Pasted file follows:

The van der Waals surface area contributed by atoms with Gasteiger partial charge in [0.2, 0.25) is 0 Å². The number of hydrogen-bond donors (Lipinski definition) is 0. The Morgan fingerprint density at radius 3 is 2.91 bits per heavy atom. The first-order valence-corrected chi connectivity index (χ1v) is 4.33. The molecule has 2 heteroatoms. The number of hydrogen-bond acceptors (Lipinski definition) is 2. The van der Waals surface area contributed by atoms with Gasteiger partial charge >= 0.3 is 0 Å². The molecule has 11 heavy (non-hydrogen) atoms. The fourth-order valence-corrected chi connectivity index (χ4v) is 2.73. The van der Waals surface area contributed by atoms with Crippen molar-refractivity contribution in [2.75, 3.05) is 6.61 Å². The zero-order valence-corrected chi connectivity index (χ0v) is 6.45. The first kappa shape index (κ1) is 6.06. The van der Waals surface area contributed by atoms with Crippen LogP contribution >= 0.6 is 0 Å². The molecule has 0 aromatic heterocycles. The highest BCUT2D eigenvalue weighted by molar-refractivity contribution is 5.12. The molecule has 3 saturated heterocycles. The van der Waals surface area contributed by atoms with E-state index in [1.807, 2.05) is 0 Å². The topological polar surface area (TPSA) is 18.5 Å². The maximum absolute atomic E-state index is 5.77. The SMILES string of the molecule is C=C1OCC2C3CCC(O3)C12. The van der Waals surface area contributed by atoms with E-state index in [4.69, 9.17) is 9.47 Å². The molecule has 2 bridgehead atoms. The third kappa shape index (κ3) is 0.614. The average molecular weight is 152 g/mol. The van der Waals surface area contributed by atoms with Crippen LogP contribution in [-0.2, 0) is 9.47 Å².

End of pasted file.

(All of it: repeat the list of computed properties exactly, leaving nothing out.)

The van der Waals surface area contributed by atoms with Gasteiger partial charge in [0.2, 0.25) is 0 Å². The number of hydrogen-bond donors (Lipinski definition) is 0. The Morgan fingerprint density at radius 3 is 2.91 bits per heavy atom. The first-order valence-corrected chi connectivity index (χ1v) is 4.33. The molecule has 2 heteroatoms. The number of hydrogen-bond acceptors (Lipinski definition) is 2. The van der Waals surface area contributed by atoms with Gasteiger partial charge >= 0.3 is 0 Å². The molecule has 11 heavy (non-hydrogen) atoms. The fourth-order valence-corrected chi connectivity index (χ4v) is 2.73. The van der Waals surface area contributed by atoms with Crippen molar-refractivity contribution in [2.75, 3.05) is 6.61 Å². The zero-order valence-corrected chi connectivity index (χ0v) is 6.45. The first kappa shape index (κ1) is 6.06. The van der Waals surface area contributed by atoms with Crippen LogP contribution >= 0.6 is 0 Å². The molecule has 0 aromatic heterocycles. The highest BCUT2D eigenvalue weighted by molar-refractivity contribution is 5.12. The molecule has 3 saturated heterocycles. The van der Waals surface area contributed by atoms with E-state index in [1.807, 2.05) is 0 Å². The topological polar surface area (TPSA) is 18.5 Å². The maximum absolute atomic E-state index is 5.77. The SMILES string of the molecule is C=C1OCC2C3CCC(O3)C12. The van der Waals surface area contributed by atoms with E-state index in [4.69, 9.17) is 9.47 Å². The molecule has 2 bridgehead atoms. The third kappa shape index (κ3) is 0.614. The average molecular weight is 152 g/mol. The van der Waals surface area contributed by atoms with Crippen LogP contribution in [-0.2, 0) is 9.47 Å².